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Auditors step in for embezzlement case

Auditors step in for embezzlement case

Two government auditors have been appointed to re-evaluate the case of ex-Anco Bros executive Heng Chheang, who was convicted of embezzling tens of millions of dollars from Senator Kok An, a court official said yesterday.

According to the official, who asked not to be named, the Appeal Court has appointed Thuch Panhchak Kampol and Sar Piseth – two employees of the National Audit Authority – to examine anew the transactions from Chheang’s tenure after it came to light that the audit on which he was convicted looked only at expenditures and not incomes.

The revelation was enough to secure the release of Chheang’s wife, Tep Kolap, and prompted the court to allow Chheang to select an auditor of his choosing to reinvestigate, though for months the job proved too sensitive for independent auditors.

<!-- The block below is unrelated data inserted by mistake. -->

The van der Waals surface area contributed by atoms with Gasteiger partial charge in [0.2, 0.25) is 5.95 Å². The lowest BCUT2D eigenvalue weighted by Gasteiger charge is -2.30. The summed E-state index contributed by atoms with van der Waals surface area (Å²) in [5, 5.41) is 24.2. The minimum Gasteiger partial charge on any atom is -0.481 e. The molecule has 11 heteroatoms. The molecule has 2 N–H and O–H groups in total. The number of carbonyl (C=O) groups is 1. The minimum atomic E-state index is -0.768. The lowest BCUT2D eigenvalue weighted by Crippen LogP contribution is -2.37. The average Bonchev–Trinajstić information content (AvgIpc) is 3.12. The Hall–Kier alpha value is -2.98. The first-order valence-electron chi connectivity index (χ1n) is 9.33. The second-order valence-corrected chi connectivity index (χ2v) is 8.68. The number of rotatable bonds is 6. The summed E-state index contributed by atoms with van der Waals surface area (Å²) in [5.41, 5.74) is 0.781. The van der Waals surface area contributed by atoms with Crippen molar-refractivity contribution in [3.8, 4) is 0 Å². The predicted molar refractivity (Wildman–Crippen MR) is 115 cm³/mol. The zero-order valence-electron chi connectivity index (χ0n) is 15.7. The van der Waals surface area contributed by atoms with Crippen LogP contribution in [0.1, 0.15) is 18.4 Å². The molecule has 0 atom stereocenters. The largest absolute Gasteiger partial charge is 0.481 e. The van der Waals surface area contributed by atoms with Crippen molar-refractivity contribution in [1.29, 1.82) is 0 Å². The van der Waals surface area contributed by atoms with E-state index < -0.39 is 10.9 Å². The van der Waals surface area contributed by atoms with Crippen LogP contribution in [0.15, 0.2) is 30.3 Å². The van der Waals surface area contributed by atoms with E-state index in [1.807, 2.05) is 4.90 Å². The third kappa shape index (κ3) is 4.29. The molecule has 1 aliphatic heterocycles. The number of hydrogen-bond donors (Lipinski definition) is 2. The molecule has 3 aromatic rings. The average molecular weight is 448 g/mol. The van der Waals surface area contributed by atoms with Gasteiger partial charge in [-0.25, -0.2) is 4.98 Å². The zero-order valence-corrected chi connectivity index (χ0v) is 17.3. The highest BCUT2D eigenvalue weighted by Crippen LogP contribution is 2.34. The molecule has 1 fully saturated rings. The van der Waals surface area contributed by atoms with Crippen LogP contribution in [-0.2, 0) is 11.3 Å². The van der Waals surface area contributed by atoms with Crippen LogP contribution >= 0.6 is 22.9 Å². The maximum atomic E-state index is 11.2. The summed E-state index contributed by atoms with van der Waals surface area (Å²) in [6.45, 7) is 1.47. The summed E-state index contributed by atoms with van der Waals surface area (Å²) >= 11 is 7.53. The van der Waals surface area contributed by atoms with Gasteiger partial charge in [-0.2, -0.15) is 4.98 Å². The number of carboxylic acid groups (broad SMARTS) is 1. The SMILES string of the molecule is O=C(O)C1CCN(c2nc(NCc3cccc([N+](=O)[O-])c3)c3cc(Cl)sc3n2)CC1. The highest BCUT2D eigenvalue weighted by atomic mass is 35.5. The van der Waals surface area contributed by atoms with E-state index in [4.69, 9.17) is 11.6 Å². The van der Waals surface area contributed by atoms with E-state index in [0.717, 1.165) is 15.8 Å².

He ultimately asked that the government appoint its own auditors.

“They will start re-auditing on May 20, and their re-auditing will take place over a period of one month,” the official said.

Chay Chandaravann, the Appeal Court judge in charge of the case, could not be reached for comment.

But according to a copy of his May 4 letter to the new investigators, “the appointed auditors must fulfil their duties with independence, neutrality, sincerity, respect for the code of conduct and professional confidentiality”.

“But they must operate under the control of the Appeal Court council of judges,” he added.

Chan Bora, a relative of Chheang, said that the two appointees were only qualified to audit government institutions, not private-sector businesses like Kok An’s. “However, in order to find justice and the truth for Mr Heng Chheang, our party has accepted the recruitment and appointment of these two auditors by the Appeal Court,” he continued. “If they are not independent when re-auditing, we will request that the court change them.”

Bora added that Chheang had also requested that new judges be appointed to hear the new appeal, citing bias on the old bench.

Long Dara, Kok An’s lawyer, could not reached for comment yesterday.


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